US Consumer Confidence Dropped in February

A measure of consumer sentiment came in lower than expected on Friday, according to the University of Michigan.

The University of Michigan Consumer Sentiment index hit 96.9 in March. A consensus from Thomson Reuters expected 97.6, unchanged from early March.

Richard Curtin, surveys of consumers chief economist, said, “The continued strength in consumer sentiment has been due to optimistic views on three critical components: higher incomes and wealth, more favorable job prospects, and low inflation expectations.”



“The data indicate that real consumer spending will advance by 2.7 percent in 2017, but those gains will be uneven over time and across products,” Curtin added.

Consumer sentiment dropped to 96.3 in February, down from 98.5 in the month prior.

The monthly survey of 500 consumers measures attitudes toward topics, such as personal finances, inflation, unemployment, government policies and interest rates.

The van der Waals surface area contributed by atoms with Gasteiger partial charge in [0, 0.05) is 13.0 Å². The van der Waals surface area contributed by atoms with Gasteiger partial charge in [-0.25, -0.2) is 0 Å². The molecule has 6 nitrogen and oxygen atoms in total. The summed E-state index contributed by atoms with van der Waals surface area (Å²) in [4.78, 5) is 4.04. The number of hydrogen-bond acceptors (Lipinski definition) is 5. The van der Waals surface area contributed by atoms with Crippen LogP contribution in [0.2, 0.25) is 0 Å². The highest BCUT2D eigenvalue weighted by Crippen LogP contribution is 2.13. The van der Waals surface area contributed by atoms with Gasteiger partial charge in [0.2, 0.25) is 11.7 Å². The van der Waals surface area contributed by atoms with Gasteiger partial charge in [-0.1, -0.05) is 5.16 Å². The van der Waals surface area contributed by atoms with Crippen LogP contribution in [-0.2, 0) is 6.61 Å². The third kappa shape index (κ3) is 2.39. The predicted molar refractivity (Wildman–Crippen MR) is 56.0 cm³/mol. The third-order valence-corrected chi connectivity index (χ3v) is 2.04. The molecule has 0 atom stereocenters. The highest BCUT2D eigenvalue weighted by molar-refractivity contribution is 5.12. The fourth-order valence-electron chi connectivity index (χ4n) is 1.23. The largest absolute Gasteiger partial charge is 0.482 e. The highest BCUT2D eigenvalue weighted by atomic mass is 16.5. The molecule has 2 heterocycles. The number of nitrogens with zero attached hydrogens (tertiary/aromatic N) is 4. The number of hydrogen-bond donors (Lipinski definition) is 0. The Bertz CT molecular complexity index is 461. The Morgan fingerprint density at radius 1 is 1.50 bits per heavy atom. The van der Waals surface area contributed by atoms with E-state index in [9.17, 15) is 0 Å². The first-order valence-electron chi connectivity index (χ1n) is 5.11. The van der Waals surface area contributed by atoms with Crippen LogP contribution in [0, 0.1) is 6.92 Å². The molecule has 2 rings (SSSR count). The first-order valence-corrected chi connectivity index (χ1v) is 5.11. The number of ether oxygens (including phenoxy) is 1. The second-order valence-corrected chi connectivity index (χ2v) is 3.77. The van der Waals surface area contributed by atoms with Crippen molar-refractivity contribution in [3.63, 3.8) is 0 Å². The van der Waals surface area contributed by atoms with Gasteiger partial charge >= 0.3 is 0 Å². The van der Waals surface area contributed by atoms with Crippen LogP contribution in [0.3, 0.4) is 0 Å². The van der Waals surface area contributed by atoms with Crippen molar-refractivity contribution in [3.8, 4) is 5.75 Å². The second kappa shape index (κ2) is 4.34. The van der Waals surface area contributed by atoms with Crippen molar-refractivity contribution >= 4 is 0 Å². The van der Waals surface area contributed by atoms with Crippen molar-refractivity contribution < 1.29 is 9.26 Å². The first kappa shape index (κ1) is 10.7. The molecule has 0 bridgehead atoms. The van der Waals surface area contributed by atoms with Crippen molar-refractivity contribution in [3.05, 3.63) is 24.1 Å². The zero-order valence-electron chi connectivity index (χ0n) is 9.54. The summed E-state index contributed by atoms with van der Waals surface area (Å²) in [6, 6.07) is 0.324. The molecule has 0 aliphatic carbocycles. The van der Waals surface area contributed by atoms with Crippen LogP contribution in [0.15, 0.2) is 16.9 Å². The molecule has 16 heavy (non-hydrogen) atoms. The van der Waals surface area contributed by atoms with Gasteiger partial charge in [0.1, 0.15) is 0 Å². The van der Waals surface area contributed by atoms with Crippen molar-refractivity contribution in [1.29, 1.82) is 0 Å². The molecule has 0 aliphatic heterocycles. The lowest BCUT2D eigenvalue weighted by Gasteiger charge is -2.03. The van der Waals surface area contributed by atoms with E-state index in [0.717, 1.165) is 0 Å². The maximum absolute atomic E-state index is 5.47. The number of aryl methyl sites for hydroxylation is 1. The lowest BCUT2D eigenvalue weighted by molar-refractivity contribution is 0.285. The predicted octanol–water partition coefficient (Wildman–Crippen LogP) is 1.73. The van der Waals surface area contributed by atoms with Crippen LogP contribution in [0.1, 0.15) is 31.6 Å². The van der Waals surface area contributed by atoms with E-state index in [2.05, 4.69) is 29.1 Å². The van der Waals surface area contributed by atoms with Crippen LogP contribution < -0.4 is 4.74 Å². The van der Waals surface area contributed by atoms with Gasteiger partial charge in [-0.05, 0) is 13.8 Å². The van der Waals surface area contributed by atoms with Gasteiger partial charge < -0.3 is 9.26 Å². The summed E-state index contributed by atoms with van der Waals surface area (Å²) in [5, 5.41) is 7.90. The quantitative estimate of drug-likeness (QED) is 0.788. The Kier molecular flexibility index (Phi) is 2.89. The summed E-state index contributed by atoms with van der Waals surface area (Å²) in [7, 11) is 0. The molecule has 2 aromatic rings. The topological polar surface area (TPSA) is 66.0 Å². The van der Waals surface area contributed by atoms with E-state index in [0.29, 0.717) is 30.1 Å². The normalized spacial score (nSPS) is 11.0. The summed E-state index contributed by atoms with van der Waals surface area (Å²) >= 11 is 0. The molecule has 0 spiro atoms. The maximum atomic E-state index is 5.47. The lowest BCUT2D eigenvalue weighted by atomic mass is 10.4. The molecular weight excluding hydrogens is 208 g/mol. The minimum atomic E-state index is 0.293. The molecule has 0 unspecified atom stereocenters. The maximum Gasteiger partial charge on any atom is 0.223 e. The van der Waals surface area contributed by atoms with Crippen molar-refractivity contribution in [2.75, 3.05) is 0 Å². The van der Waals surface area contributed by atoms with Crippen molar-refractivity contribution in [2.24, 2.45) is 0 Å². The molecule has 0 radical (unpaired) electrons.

via CNBC

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Alfonso Esparza

Alfonso Esparza

Senior Currency Analyst at Market Pulse
Alfonso Esparza specializes in macro forex strategies for North American and major currency pairs. Upon joining OANDA in 2007, Alfonso Esparza established the MarketPulseFX blog and he has since written extensively about central banks and global economic and political trends. Alfonso has also worked as a professional currency trader focused on North America and emerging markets. He has been published by The MarketWatch, Reuters, the Wall Street Journal and The Globe and Mail, and he also appears regularly as a guest commentator on networks including Bloomberg and BNN. He holds a finance degree from the Monterrey Institute of Technology and Higher Education (ITESM) and an MBA with a specialization on financial engineering and marketing from the University of Toronto.
Alfonso Esparza